public static Vector2 CalculateCentroid(Vector2[] points, int lastPointIndex) { float area = 0.0f; float Cx = 0.0f; float Cy = 0.0f; float tmp = 0.0f; int k; for (int i = 0; i <= lastPointIndex; i++) { k = (i + 1) % (lastPointIndex + 1); tmp = points[i].X * points[k].Y - points[k].X * points[i].Y; area += tmp; Cx += (points[i].X + points[k].X) * tmp; Cy += (points[i].Y + points[k].Y) * tmp; } area *= 0.5f; Cx *= 1.0f / (6.0f * area); Cy *= 1.0f / (6.0f * area); return new Vector2(Cx, Cy); }

NOTE: this algorithm doesn`t apply for complex polygons. But How simply check that polygon is not complex, or not self-intersecting ? One way of doing this is brute-force way -> we can check every polygon edge pair for intersection. If there are some edges which intersects, then polygon is complex, otherwise - simple. So by using this brute-force solution, complex polygon check simplifies to lines self-intersection problem. And How do we check if lines self-intersects ? One way is to find-out 2 linear equations of these lines: y = a1*x + b1 ; y = a2*x + b2. Then self-intersection point is simply where these equations equals: a1*x + b1 = a2*x + b2 --> x_intersection = (b2-b1)/(a1-a2). Substituting into any of these two equations we get y_intersection = (a1*b2-a2*b1)/(a1-a2). Next step - we need to check does lines segments intersects, not the whole lines. This is done just comparing does x_intersection is within x_min,x_max of both lines, the similar check apply for y_intersection. So line intersection check simplifies to finding linear equations slope and intercept constants. This is one way of self-intersection test of lines. But there is also other way to do it (if we don`t need exact intersection point) - suppose we have line1 with end-points l1p1,l1p2 and line2 with end-points l2p1,l2p2. Define function DIRECTION(point1,point2,point3) which returns the direction [CLOCKWISE,COUNTER_CLOCKWISE,LINE] in which we traverse path point1->point2->point3. By having such function we can easily define when 2 line segments intersects. Below are one example

when lines intersects:

So lines intersects when :
direction(l1p1,l1p2,l2p1) != direction(l1p1,l1p2,l2p2) AND
direction(l2p1,l2p2,l1p1) != direction(l2p1,l2p2,l1p2)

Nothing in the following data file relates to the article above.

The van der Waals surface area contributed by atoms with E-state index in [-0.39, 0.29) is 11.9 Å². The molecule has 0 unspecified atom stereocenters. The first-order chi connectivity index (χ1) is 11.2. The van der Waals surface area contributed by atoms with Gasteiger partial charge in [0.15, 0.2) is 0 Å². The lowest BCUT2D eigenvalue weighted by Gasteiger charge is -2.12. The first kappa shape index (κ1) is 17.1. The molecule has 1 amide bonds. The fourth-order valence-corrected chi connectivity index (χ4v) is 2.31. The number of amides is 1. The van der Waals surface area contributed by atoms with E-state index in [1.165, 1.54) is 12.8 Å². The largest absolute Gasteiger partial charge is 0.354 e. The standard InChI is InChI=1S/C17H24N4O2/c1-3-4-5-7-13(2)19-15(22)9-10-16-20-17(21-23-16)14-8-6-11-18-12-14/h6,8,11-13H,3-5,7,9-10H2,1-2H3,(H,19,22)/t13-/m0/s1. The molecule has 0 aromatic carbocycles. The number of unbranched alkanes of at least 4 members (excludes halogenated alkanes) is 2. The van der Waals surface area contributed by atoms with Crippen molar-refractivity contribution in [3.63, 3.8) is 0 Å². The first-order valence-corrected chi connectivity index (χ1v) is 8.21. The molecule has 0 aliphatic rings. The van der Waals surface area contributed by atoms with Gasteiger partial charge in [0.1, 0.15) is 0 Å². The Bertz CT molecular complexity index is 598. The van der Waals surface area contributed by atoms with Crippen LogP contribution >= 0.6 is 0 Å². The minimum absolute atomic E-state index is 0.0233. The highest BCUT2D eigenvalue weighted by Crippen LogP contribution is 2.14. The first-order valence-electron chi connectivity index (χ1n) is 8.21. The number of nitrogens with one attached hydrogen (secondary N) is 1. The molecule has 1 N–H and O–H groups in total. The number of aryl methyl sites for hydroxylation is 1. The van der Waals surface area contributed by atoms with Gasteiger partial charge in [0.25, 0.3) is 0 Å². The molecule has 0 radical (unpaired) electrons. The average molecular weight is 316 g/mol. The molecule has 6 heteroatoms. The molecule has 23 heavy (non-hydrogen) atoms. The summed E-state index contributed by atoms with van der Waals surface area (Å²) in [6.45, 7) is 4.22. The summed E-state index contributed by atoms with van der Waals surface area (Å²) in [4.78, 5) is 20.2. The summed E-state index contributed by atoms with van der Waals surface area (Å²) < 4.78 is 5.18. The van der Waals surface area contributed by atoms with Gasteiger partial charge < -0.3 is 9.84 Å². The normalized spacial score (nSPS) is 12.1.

This type of lines intersection test is implemented in polygon self-intersection
test. So you can download
centroid XNA 3.1 project
and try experimenting by drawing various polygons and seeing where centroid is
computed. Final part - some results from this project (centroid is draw as black
pixel): Some convex polygons:

Now, more interesting -> concave polygons:

From the concave polygon examples (especially from first concave) can be seen
that centroid is not the average of (max,min) coordinates in shape. However in
some cases it can be that centroid coincides with AVERAGE(Min,Max) of figure
(for example for rectangle). But in general - it not. If to talk informally,
then centroid is simply the average of ALL points coordinates in shape. Finally
just some examples of complex polygons - as evidence that application detects
complex (or self-intersecting) polygons :-) :

Actually we can also compute centroids of complex polygon by using info from
above mentioned wikipedia site. That is - to get centroid of complex polygon we
need: 1. Decompose complex polygon into N simple polygons. 2. Compute area and
centroid of each simple polygon by method already explained in this article. 3.
Average computed centroids by
some formula. The main task is number 1. - How effectively split complex polygon into
simple ones. This task is left as exercise to the reader :-) Have fun with
centroids, polygons, XNA and 2D/3D programming in general !!

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